I love this line!

  • buckeyebabe says:

    As a person who is terrible at multitasking I’ve gotten a lot of mileage out of “ I do one thing at a time, I do it very well and then I move on” from “ Fade Out-Fade In”. My husband who is intensely competitive loves “The first syllable in Winchester is win” from “Snappier Judgement”. Charles is cause of one of my favorite Col. Potter quotes. In “ The Winchester Tapes” when Potter is painting Charles’ picture and he begins to complain about being stuck at the 4077th. I crack up every time Potter yells “ Don’t change the color of your face! I’m out of umber!” There were so many great Winchester moments. There were times you just wanted to smack him and others when you just wanted to hug him which is a testament to the wonderful talent David Ogden Stiers had.

  • Seoul City Sue says:

    My favorite and one I use often is from ‘Mail Call, Three’ – “If I yawn it’s only in anticipation.”

  • Larry P. says:

    For me, it’s his speaking of the relationship with his father in “Sons and Bowlers,” quoted above. Actually, that whole episode is my favorite “human” Winchester outing; it was always great seeing him be pompous, and David Ogden Stiers could certainly deliver a pompous line funnier than just about anyone, but when he allowed the caring side of the character to peak through the cracks every once in awhile, that, to me, showed just HOW great of an actor Stiers really was. He took Charles places that would have been hard to imagine when he debuted at the start of season six.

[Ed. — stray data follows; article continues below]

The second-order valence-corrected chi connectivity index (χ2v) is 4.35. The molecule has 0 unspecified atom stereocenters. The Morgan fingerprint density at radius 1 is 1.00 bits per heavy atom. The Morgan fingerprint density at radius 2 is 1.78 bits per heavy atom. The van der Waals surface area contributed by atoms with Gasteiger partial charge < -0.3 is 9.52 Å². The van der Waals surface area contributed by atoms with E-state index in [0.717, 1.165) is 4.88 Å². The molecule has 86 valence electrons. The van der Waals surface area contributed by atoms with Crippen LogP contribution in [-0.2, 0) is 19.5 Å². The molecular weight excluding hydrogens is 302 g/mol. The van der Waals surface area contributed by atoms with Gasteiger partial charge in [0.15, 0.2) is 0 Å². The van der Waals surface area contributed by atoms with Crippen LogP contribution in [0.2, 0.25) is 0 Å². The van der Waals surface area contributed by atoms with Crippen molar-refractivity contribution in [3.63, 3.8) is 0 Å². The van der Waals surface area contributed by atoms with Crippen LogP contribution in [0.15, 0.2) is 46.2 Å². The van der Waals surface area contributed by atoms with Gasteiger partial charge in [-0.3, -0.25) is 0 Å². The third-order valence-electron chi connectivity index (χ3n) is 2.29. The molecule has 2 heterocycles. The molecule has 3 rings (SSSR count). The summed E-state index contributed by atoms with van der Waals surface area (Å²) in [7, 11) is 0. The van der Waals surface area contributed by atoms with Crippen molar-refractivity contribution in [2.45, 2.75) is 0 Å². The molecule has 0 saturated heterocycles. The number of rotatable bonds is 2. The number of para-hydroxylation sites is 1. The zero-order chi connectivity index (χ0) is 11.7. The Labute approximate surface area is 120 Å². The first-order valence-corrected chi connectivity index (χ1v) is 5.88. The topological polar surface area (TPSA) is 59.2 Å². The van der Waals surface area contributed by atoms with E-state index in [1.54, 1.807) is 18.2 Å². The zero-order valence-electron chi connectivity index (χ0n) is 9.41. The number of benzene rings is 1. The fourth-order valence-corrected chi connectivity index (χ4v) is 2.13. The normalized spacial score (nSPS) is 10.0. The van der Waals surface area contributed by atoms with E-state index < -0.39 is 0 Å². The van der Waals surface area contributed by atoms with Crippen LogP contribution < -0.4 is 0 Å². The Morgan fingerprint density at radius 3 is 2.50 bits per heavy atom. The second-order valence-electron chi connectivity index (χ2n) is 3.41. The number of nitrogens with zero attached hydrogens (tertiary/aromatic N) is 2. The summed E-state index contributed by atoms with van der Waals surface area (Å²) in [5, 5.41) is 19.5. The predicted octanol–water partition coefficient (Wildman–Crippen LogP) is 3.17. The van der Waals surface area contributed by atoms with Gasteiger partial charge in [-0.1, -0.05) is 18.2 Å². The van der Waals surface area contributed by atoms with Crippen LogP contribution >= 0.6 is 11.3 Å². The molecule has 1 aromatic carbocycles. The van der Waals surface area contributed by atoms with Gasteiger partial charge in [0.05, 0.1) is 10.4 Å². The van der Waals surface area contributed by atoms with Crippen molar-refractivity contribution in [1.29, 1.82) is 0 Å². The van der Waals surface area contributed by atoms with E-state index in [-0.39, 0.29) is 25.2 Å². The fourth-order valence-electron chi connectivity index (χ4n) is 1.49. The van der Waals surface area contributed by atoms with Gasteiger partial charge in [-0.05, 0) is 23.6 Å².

His consoling of Hawkeye all throughout “Sons and Bowlers” is a wonderful example of this. “Actually, Hawkeye, I’ve never told you ANYTHING before.” On paper it sounds like typical arrogant Charles, but in actuality, following the recounting of his father-son relationship, the delivery of the line, coupled with the usage of “Hawkeye” instead of the usual “Pierce,” speaks volumes. It’s puts an understanding, a warmth, even a genuine friendship between the two, in about as clear a focus as we ever got. You see it all throughout the episode, from when he’s trying to calm Hawkeye down later in the OR, to that final toast between them at the end.

    Anyway, I got a bit off track here, but yes, my favorite Winchester dialogue is the above-quoted “Sons and Bowlers” bit.

  • Doc Funnypants says:

    My favorite Winchester line was from “Dear Sis”. It was “You saved me, Father. You lowered a bucket into the well of my despair and you raised me up to the light of day”. I think about that line when I volunteer at a church partnered with the one I attend which is the same denomination as Charles.

  • David G. says:

    “I do one thing at a time, I do it very well, and then I move on.”